Electronics Barn closing

From: Scott Stevens <sastevens_at_earthlink.net>
Date: Tue Aug 3 23:10:55 2004

On Tue, 3 Aug 2004 02:19:24 +0200 (MEST)
"Fred N. van Kempen" <waltje_at_pdp11.nl> wrote:

> On Mon, 2 Aug 2004, Tony Duell wrote:
> > Alas not over here. The common attidude seems to be 'Why bother to
> > program when you can download it from the net' (whether it's PD/open
> > source stuff, or 'Warez').
> Very true.
> > In fact over here kids rarely seem to create anything much any more,
> > and I can't say I really blame them (note, this is not the same as
> > saying that I am not worried by this). You do not get a well-paid
> > job (or even a job at all) by being able to program, or do
> > engineering, or... You get one by being able ot kick a football or
> > strum a guitar badly.
> I'd like to insert ".. or do The Talk well enough for a sales job".
> Sales is doing well now, since the harder the times get, the better
> they pay (good) sales people.

Sadly, I find myself surrounded in professional life by a lot of people
who don't do anything dramatic or non-standard at all, but thrive on
conforming. They don't play a guitar or kick a football. But they got
through school well, and with high marks, by knowing the right answers
to give, the proper hoops to leap through to attain approval and high
marks, etc. In professional life they are highly rewarded for sitting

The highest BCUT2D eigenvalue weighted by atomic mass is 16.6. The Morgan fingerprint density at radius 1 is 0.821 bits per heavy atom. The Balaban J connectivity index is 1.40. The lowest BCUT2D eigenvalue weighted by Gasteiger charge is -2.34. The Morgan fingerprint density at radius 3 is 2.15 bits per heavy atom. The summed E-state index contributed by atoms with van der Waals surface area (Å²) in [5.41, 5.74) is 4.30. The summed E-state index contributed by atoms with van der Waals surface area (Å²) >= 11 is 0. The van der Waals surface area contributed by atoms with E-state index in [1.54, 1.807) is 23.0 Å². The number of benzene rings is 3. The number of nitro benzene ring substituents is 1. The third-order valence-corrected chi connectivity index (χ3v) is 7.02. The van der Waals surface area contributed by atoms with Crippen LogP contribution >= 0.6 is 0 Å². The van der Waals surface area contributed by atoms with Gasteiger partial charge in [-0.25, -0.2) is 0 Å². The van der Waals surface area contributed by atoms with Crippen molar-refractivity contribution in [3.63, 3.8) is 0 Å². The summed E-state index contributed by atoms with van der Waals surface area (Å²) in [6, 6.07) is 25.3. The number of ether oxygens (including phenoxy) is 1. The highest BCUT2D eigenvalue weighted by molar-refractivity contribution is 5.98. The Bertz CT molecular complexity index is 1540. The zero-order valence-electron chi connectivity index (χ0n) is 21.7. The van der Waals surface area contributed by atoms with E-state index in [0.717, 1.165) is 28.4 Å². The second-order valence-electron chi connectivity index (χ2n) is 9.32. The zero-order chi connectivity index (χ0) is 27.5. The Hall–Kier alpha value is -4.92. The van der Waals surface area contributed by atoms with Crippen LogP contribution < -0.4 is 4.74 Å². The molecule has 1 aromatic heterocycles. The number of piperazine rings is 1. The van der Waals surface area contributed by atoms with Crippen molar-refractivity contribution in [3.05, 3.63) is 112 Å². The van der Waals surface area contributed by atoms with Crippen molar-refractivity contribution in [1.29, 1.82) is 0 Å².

through meetings politely, knowing how to 'work well on a team' in
gantt-chart directed efforts toward developing mediocre products driven
by mainstream trends.

There isn't room anymore in such circles for generalists, for people who
ask 'why' at inappropriate times in the meetings, nor for people who
want to understand the whole machine. It's hard as hell to get the
total picture, or even a good deep approximation, of how a 'current' PC
works, for instance. Going back to my first exposure to computers, on
HP Timesharing systems in the mid 70's running BASIC programs, I wanted
to know what was 'under the hood.'

There was a period, in the 80's when it was almost possible to get all
the docs, the era when the IBM Technical Reference manuals had
schematics and the complete commented source code for the BIOS chip
contents, the era when they printed the schematics right in the manual
for the Commodore 64. It used to be able to troubleshoot and repair
about any clone 8088-XT motherboard, from the schematic that was
included in one of the little manuals that came with MBs then (the days
of the TRUE clones, when every Taiwanese motherboard was based on one
knockoff copy of the IBM original, down to the part numbers and layout
of the TTL chips)

Those days are long gone, though. I've got a BUNCH of books and
reference materials, i.e. the Mindstorm book series up to the Pentium
and the PCI bus, but the tech rolls ever forward, and people look at you
funny when you raise questions about punch through abstraction layers
like the APIs to talk to a USB device to wrangle the actual bits in

And it's not really that interesting anymore to know how a PC works.
It's such a piled-on design, more fit for study by anthropologists
studying the engineering culture of compromise and
lowest-common-denominator design than anybody with an appreciation of
technical excellence.
Received on Tue Aug 03 2004 - 23:10:55 BST

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